Reporters Without Borders deplores a new wave of arrests and harassment in Inner Mongolia in the run-up to the release of journalist and human rights activist Hada, due to take place on 10 December when he will have completed a 15-year jail sentence.
“The authorities are resorting to crude ploys in an attempt to prevent the release of Hada, a defender of Mongol ethnic minority rights, from receiving any publicity,” Reporters Without Borders said. “We call for the immediate release of his wife Xinna and an end to the harassment of his son Uiles and other family members.”
According to Uiles, the authorities have so far refused to say when or where his father will be released. After being detained briefly in the regional capital, Hohhot, for “disseminating information via the Internet,” Uiles sent a message to news media and human rights organizations from an Internet café on 4 December drawing attention to his family’s plight.
After releasing Uiles, the deputy chief of the Hohhot Public Security Bureau asked him to sign a pledge not to disseminate any information about himself or his family by Internet or telephone, to stay away from his parents and to carry out no “separatist activity.” The official also reportedly promised him a house and a job in exchange for his silence.
Uiles told the New York-based Southern Mongolian Human Rights Information Centre (SMHRIC) that he would not sacrifice his “freedom and dignity” by signing such a pledge and that he was “proud of being the son of these great parents, who have never given up their pursuit of freedom, human rights and human dignity.” He was rearrested on 5 December and is currently being held in Hohhot Detention Centre No. 1.
According to the SMHRIC, Uiles’ mother, Xinna, was arrested during a raid on the family’s bookstore in Hohhot on 4 December and is being held in the same prison as her son. The police seized hundreds of books, CDs and other items from the bookstore and, according witnesses, sealed its doors and windows. A day-long search was also carried out at the bookstore’s depot by a dozen policemen. Although they had no warrant, they reportedly seized Uiles’ computer, Xinna’s diary, business accounts and personal books owned by the family.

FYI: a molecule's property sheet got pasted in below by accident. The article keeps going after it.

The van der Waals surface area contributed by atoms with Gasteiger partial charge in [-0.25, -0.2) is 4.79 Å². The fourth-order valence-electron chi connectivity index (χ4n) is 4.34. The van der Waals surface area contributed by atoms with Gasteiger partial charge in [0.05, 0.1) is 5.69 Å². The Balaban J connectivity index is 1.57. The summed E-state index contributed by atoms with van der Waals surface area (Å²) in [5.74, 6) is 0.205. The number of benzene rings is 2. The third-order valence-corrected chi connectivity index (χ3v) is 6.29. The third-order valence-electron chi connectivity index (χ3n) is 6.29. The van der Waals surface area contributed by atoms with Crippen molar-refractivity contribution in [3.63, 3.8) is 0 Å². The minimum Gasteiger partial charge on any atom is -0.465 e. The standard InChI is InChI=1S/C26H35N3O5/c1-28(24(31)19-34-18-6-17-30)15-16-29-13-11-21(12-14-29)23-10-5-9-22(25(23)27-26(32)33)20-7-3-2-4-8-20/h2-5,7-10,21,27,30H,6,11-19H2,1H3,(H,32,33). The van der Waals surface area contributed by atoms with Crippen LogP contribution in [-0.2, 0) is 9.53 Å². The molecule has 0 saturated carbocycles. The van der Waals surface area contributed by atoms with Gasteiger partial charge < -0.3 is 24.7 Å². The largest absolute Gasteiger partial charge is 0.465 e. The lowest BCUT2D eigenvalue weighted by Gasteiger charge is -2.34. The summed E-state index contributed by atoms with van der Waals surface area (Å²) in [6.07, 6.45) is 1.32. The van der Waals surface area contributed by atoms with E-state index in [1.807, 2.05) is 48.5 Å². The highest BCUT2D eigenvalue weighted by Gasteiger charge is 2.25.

Uiles said he was very worried about his mother, who is 55 and has a serious heart problem. His uncle, a retired teacher, was also harassed for giving interviews to foreign news media. He is still being denied the right to visit Hada.
Tension in Inner Mongolia about activist’s imminent release, supporters harassed
Reporters Without Borders urges the Chinese authorities not to delay the release of Mongol journalist and human rights activist Hada, who will complete a 15-year jail sentence in Inner Mongolia on 10 December. Their behaviour towards his supporters indicates a degree of nervousness about the prospect of his imminent release.
“We ask the authorities to allow Hada to be reunited with his family after his release,” Reporters Without Borders said. “We also urge them to stop all forms of surveillance of those who defend Mongol ethnic minority rights peacefully online.”
Govruud Huuchinhuu, a writer who defends the rights of China’s Mongol minority, has been placed under house arrest for trying online to organize Hada’s supporter to greet him. Arrested at her home in Tongliao, in the southeast of Inner Mongolia, by two plain-clothes policemen on 11 November, she was taken to the Horchin district Bureau of Public Security and then sent home. Since then, her movements have been restricted and she cannot be reached.
Hada was arrested on 10 December 1995 for creating an organization that defended the rights of ethnic Mongols and for publishing a newspaper called The Voice of the Southern Mongolia. He was sentenced to 15 years in prison in 1996 on charges of “separatism” and “spying.”
He has served his sentence in Chifeng prison (Inner Mongolia), where he has constantly been bullied and physically mistreated by fellow inmates and guards, who have prevented him from writing and reading books and newspapers. Diagnosed by doctors as suffering from peripheral neuropathy and phlebitis, he has been given nothing to relieve the associated pain. His wife and son have also been subjected to reprisals for campaigning for his release.
More information about Hada: http://www.smhric.org/campaigns.htm
Huuchinhuu has been defending freedom of expression, especially on the Internet, for more than 10 years. She used to help manage and moderate online discussion forums for Mongol students and intellectuals, such as www.nutuge.com, www.ehoron.com et wwww.mongolger.net. They were closed by the Chinese authorities in recent years for “posting secessionist content” and “discussing ethnic issues.”
When police searched Huuchinhuu’s home after the Mongol Yurt Forum (www.mongolger.net) was banned, they deleted all the files on her computer’s hard disk. The site’s creator, Sodmongol, was arrested at Beijing international airport on 17 April as he was about to leave to attend a session of the United Nations Permanent Forum on Indigenous Issues. He was freed three months later but can no longer be reached.
Inner Mongolia continues to suffer from the Chinese government’s cyber-censorship. The latest website to be censored is Ulaaq (www.ulaaq.com), a site created and managed by the writer Naranbilig. The site has been “sinicized” and Naranbilig has been placed under house arrest.
No truly independent website or discussion forum currently exists in Inner Mongolia.